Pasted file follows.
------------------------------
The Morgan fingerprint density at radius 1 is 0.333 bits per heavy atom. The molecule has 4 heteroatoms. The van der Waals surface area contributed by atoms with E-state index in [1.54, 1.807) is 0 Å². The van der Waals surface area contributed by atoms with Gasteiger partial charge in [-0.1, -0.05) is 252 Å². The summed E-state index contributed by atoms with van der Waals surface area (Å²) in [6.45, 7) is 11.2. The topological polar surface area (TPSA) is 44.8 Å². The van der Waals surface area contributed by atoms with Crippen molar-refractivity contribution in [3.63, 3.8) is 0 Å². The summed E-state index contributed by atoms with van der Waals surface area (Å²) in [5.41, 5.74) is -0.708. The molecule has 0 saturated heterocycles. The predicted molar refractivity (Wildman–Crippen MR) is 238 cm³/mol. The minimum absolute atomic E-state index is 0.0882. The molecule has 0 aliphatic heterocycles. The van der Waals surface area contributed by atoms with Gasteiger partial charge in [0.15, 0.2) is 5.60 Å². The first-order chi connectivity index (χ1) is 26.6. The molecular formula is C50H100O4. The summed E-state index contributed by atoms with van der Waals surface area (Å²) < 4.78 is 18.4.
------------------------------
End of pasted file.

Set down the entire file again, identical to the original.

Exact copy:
The Morgan fingerprint density at radius 1 is 0.333 bits per heavy atom. The molecule has 4 heteroatoms. The van der Waals surface area contributed by atoms with E-state index in [1.54, 1.807) is 0 Å². The van der Waals surface area contributed by atoms with Gasteiger partial charge in [-0.1, -0.05) is 252 Å². The summed E-state index contributed by atoms with van der Waals surface area (Å²) in [6.45, 7) is 11.2. The topological polar surface area (TPSA) is 44.8 Å². The van der Waals surface area contributed by atoms with Crippen molar-refractivity contribution in [3.63, 3.8) is 0 Å². The summed E-state index contributed by atoms with van der Waals surface area (Å²) in [5.41, 5.74) is -0.708. The molecule has 0 saturated heterocycles. The predicted molar refractivity (Wildman–Crippen MR) is 238 cm³/mol. The minimum absolute atomic E-state index is 0.0882. The molecule has 0 aliphatic heterocycles. The van der Waals surface area contributed by atoms with Gasteiger partial charge in [0.15, 0.2) is 5.60 Å². The first-order chi connectivity index (χ1) is 26.6. The molecular formula is C50H100O4. The summed E-state index contributed by atoms with van der Waals surface area (Å²) < 4.78 is 18.4.